High power conversion of new solar cells that are thin, flexible, and transparent make them ideal for a wealth of new applications.
In a recent CFO - The Institute of Photonic Sciences study carried out in the group led by Prof. Jordi Martorell and published in Nature Photonics, researchers have fabricated semi-transparent Organic Photovoltaic (OPV) cells utilizing a light-trapping layered architecture to obtain an optimal light harvesting.
In general, solar cells achieve their maximum light to electricity conversion with opaque devices. When thinning the back metal electrode to just a few nanometers to turn opaque cells into semi-transparent ones, the device's capacity to collect sunlight is dramatically diminished. ICFO researchers implemented a semi-transparent cell incorporating a photonic crystal to trap near infrared and ultraviolet light while reaching a cell performance almost as good as its opaque counterpart. The combined high levels of efficiency and transparency make these cells an extremely competitive product for Building-Integrated Photovoltaics (BIPVs). To reach the adequate architectural look, the color of the cells may be tuned by simply changing the layer configuration of the photonic crystal.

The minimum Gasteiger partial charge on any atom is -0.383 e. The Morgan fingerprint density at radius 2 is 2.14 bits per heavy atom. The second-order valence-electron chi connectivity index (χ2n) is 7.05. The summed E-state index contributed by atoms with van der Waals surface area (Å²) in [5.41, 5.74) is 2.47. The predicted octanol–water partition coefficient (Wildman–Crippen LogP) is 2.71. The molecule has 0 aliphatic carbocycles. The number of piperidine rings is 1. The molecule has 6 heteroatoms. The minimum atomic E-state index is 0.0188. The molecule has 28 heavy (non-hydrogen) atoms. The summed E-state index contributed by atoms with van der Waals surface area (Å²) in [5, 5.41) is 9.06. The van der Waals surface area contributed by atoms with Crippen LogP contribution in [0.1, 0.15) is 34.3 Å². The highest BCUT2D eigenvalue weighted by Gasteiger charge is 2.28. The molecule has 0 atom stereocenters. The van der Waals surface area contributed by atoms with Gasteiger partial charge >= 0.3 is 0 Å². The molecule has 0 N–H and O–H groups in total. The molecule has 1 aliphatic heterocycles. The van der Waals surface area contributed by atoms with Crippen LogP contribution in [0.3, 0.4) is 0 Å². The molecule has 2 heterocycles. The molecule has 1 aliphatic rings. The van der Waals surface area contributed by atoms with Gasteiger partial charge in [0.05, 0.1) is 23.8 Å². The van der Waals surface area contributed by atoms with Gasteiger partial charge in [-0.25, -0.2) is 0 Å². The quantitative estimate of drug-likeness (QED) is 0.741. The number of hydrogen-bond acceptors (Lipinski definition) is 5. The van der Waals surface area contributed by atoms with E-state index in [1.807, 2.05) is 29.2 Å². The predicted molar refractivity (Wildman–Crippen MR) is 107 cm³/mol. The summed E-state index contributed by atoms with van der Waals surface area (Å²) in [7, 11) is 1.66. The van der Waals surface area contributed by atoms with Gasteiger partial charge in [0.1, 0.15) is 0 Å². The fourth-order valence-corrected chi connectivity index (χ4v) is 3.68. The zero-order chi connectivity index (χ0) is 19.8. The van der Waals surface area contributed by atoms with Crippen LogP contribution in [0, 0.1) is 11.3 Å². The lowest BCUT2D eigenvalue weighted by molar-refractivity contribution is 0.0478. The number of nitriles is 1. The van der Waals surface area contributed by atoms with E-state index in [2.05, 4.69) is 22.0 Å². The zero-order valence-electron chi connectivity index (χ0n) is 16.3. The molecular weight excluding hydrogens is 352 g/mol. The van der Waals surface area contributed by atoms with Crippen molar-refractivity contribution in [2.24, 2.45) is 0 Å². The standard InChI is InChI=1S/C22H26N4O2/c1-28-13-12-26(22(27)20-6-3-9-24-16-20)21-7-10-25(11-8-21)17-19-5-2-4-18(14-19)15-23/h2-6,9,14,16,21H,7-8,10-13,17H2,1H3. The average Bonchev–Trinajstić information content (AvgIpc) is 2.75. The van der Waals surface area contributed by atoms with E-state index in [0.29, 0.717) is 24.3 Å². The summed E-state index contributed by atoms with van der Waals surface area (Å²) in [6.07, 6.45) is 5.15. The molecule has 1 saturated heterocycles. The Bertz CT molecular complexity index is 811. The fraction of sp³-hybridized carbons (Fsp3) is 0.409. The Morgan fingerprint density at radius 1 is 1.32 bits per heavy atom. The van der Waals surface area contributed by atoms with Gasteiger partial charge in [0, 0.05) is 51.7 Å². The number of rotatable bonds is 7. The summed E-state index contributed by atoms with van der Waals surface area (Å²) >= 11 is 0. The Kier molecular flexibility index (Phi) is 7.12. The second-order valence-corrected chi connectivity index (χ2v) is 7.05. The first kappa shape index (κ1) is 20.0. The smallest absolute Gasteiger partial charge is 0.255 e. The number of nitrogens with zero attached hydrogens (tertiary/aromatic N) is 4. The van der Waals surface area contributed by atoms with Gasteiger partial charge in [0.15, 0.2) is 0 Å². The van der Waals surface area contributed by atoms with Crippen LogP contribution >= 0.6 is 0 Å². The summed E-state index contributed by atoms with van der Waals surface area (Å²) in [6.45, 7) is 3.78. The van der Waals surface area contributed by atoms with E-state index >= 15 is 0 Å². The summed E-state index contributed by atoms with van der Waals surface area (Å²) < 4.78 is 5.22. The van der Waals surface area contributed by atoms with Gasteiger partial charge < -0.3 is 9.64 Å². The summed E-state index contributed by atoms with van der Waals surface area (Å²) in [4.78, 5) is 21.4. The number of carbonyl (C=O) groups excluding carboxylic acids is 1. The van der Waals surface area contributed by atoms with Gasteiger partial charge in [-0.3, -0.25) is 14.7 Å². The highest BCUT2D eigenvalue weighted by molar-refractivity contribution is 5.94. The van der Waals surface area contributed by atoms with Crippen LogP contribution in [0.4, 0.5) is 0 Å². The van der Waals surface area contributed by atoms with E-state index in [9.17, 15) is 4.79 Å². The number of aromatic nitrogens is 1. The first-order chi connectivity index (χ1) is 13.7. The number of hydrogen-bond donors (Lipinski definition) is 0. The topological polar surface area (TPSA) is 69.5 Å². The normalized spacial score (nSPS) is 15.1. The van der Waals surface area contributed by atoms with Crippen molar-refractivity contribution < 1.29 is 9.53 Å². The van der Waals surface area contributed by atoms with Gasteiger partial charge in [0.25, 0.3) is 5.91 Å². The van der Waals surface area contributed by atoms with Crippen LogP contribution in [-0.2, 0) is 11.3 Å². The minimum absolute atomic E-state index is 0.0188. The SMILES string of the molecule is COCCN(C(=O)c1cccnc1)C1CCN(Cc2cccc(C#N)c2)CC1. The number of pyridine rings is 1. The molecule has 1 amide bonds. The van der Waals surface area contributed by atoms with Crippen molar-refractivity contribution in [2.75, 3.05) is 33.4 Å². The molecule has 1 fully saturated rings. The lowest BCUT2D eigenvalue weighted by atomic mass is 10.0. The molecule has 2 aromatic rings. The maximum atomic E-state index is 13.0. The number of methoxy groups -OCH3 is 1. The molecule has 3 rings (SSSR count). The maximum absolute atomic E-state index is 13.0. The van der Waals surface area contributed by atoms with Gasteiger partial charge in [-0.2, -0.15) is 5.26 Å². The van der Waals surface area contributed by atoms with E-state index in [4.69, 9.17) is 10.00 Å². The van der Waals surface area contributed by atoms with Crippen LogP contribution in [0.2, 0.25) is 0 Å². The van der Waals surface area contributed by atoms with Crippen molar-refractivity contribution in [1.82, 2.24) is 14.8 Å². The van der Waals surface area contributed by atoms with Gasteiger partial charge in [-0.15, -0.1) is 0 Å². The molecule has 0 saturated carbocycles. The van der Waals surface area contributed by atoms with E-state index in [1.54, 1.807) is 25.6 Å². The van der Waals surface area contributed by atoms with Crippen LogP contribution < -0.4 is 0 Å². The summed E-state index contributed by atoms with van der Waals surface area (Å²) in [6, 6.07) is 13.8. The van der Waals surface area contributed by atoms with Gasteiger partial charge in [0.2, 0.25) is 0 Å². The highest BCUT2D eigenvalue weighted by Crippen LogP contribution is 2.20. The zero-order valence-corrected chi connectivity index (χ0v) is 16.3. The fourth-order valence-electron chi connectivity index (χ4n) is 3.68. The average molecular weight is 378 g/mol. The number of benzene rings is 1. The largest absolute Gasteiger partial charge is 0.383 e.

A recently approved European project entitled SOLPROCEL will allow a consortium of top European researchers and industries led by ICFO to boost the study of the capabilities of these cells, improving their stability and lifetimes as well as obtaining the material needed to substantially raise their efficiency.
Source and top image: CFO - The Institute of Photonic Sciences
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